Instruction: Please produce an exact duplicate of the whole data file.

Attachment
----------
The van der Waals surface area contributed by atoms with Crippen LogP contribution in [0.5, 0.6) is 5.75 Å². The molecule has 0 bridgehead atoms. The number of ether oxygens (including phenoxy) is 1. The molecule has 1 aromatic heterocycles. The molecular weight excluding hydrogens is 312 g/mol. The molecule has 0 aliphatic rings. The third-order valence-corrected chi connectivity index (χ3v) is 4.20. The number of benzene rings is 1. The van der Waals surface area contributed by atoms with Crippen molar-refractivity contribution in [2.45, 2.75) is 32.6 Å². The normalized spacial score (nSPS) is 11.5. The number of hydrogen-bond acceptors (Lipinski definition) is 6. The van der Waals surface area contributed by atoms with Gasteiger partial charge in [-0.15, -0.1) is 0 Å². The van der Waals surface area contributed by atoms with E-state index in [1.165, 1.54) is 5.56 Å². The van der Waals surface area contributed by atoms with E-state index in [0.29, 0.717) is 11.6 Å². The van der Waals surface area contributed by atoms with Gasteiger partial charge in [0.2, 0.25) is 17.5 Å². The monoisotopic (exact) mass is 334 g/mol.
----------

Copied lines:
The van der Waals surface area contributed by atoms with Crippen LogP contribution in [0.5, 0.6) is 5.75 Å². The molecule has 0 bridgehead atoms. The number of ether oxygens (including phenoxy) is 1. The molecule has 1 aromatic heterocycles. The molecular weight excluding hydrogens is 312 g/mol. The molecule has 0 aliphatic rings. The third-order valence-corrected chi connectivity index (χ3v) is 4.20. The number of benzene rings is 1. The van der Waals surface area contributed by atoms with Crippen molar-refractivity contribution in [2.45, 2.75) is 32.6 Å². The normalized spacial score (nSPS) is 11.5. The number of hydrogen-bond acceptors (Lipinski definition) is 6. The van der Waals surface area contributed by atoms with Gasteiger partial charge in [-0.15, -0.1) is 0 Å². The van der Waals surface area contributed by atoms with E-state index in [1.165, 1.54) is 5.56 Å². The van der Waals surface area contributed by atoms with E-state index in [0.29, 0.717) is 11.6 Å². The van der Waals surface area contributed by atoms with Gasteiger partial charge in [0.2, 0.25) is 17.5 Å². The monoisotopic (exact) mass is 334 g/mol.